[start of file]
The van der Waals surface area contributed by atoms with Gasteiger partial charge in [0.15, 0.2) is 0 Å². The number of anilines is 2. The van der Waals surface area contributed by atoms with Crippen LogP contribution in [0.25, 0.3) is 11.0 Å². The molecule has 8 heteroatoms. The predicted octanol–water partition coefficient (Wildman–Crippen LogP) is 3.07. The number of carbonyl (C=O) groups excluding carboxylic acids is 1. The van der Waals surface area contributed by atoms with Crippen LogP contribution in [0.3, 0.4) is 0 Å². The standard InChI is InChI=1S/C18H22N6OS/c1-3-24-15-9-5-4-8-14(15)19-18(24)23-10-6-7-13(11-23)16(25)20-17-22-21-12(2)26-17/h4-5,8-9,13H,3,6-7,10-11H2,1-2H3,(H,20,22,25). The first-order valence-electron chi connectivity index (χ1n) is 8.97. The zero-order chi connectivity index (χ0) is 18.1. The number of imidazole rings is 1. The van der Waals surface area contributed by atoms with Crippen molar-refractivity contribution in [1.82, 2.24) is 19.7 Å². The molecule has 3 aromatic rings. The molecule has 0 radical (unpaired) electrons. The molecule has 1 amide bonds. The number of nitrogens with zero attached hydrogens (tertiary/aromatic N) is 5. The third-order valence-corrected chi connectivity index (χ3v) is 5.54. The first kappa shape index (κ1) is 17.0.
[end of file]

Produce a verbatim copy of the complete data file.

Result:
The van der Waals surface area contributed by atoms with Gasteiger partial charge in [0.15, 0.2) is 0 Å². The number of anilines is 2. The van der Waals surface area contributed by atoms with Crippen LogP contribution in [0.25, 0.3) is 11.0 Å². The molecule has 8 heteroatoms. The predicted octanol–water partition coefficient (Wildman–Crippen LogP) is 3.07. The number of carbonyl (C=O) groups excluding carboxylic acids is 1. The van der Waals surface area contributed by atoms with Crippen LogP contribution in [0.3, 0.4) is 0 Å². The standard InChI is InChI=1S/C18H22N6OS/c1-3-24-15-9-5-4-8-14(15)19-18(24)23-10-6-7-13(11-23)16(25)20-17-22-21-12(2)26-17/h4-5,8-9,13H,3,6-7,10-11H2,1-2H3,(H,20,22,25). The first-order valence-electron chi connectivity index (χ1n) is 8.97. The zero-order chi connectivity index (χ0) is 18.1. The number of imidazole rings is 1. The van der Waals surface area contributed by atoms with Crippen molar-refractivity contribution in [1.82, 2.24) is 19.7 Å². The molecule has 3 aromatic rings. The molecule has 0 radical (unpaired) electrons. The molecule has 1 amide bonds. The number of nitrogens with zero attached hydrogens (tertiary/aromatic N) is 5. The third-order valence-corrected chi connectivity index (χ3v) is 5.54. The first kappa shape index (κ1) is 17.0.